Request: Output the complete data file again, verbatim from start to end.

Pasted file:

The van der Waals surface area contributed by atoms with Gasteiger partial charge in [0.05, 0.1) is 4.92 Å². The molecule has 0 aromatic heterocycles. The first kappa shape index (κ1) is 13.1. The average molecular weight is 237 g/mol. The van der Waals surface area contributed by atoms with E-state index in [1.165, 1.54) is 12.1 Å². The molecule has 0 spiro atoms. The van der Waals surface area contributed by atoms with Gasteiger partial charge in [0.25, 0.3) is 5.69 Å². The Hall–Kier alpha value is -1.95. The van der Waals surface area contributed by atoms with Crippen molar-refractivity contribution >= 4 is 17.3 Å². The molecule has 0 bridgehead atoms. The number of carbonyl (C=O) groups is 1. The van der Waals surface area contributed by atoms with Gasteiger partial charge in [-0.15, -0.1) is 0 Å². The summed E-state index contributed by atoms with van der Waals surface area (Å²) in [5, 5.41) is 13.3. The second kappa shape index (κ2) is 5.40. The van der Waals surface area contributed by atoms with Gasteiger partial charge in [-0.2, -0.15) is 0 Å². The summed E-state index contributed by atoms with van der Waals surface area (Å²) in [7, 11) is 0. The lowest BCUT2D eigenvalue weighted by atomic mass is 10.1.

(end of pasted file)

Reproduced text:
The van der Waals surface area contributed by atoms with Gasteiger partial charge in [0.05, 0.1) is 4.92 Å². The molecule has 0 aromatic heterocycles. The first kappa shape index (κ1) is 13.1. The average molecular weight is 237 g/mol. The van der Waals surface area contributed by atoms with E-state index in [1.165, 1.54) is 12.1 Å². The molecule has 0 spiro atoms. The van der Waals surface area contributed by atoms with Gasteiger partial charge in [0.25, 0.3) is 5.69 Å². The Hall–Kier alpha value is -1.95. The van der Waals surface area contributed by atoms with Crippen molar-refractivity contribution >= 4 is 17.3 Å². The molecule has 0 bridgehead atoms. The number of carbonyl (C=O) groups is 1. The van der Waals surface area contributed by atoms with Gasteiger partial charge in [-0.15, -0.1) is 0 Å². The summed E-state index contributed by atoms with van der Waals surface area (Å²) in [5, 5.41) is 13.3. The second kappa shape index (κ2) is 5.40. The van der Waals surface area contributed by atoms with Gasteiger partial charge in [-0.2, -0.15) is 0 Å². The summed E-state index contributed by atoms with van der Waals surface area (Å²) in [7, 11) is 0. The lowest BCUT2D eigenvalue weighted by atomic mass is 10.1.